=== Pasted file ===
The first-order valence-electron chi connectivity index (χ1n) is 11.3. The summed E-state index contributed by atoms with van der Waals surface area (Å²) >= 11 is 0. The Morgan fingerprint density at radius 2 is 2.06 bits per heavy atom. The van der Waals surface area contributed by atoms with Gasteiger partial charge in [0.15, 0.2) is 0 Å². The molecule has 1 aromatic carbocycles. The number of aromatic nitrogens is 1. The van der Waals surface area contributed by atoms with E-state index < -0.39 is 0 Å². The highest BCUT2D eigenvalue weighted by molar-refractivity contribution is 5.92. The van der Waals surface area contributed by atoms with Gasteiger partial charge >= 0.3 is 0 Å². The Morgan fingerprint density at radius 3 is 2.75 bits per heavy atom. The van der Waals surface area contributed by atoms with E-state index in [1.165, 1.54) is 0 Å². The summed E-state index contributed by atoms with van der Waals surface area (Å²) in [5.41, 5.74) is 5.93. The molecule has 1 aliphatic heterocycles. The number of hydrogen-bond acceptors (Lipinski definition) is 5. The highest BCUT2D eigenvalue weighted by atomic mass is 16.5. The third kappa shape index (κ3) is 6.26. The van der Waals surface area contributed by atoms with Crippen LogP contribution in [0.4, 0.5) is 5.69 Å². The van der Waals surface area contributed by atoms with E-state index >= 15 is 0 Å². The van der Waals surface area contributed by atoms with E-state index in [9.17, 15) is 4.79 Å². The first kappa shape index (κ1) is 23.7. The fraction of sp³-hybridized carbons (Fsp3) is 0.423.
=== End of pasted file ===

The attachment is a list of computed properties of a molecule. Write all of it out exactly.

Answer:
The first-order valence-electron chi connectivity index (χ1n) is 11.3. The summed E-state index contributed by atoms with van der Waals surface area (Å²) >= 11 is 0. The Morgan fingerprint density at radius 2 is 2.06 bits per heavy atom. The van der Waals surface area contributed by atoms with Gasteiger partial charge in [0.15, 0.2) is 0 Å². The molecule has 1 aromatic carbocycles. The number of aromatic nitrogens is 1. The van der Waals surface area contributed by atoms with E-state index < -0.39 is 0 Å². The highest BCUT2D eigenvalue weighted by molar-refractivity contribution is 5.92. The van der Waals surface area contributed by atoms with Gasteiger partial charge >= 0.3 is 0 Å². The Morgan fingerprint density at radius 3 is 2.75 bits per heavy atom. The van der Waals surface area contributed by atoms with E-state index in [1.165, 1.54) is 0 Å². The summed E-state index contributed by atoms with van der Waals surface area (Å²) in [5.41, 5.74) is 5.93. The molecule has 1 aliphatic heterocycles. The number of hydrogen-bond acceptors (Lipinski definition) is 5. The highest BCUT2D eigenvalue weighted by atomic mass is 16.5. The third kappa shape index (κ3) is 6.26. The van der Waals surface area contributed by atoms with Crippen LogP contribution in [0.4, 0.5) is 5.69 Å². The van der Waals surface area contributed by atoms with E-state index >= 15 is 0 Å². The van der Waals surface area contributed by atoms with E-state index in [9.17, 15) is 4.79 Å². The first kappa shape index (κ1) is 23.7. The fraction of sp³-hybridized carbons (Fsp3) is 0.423.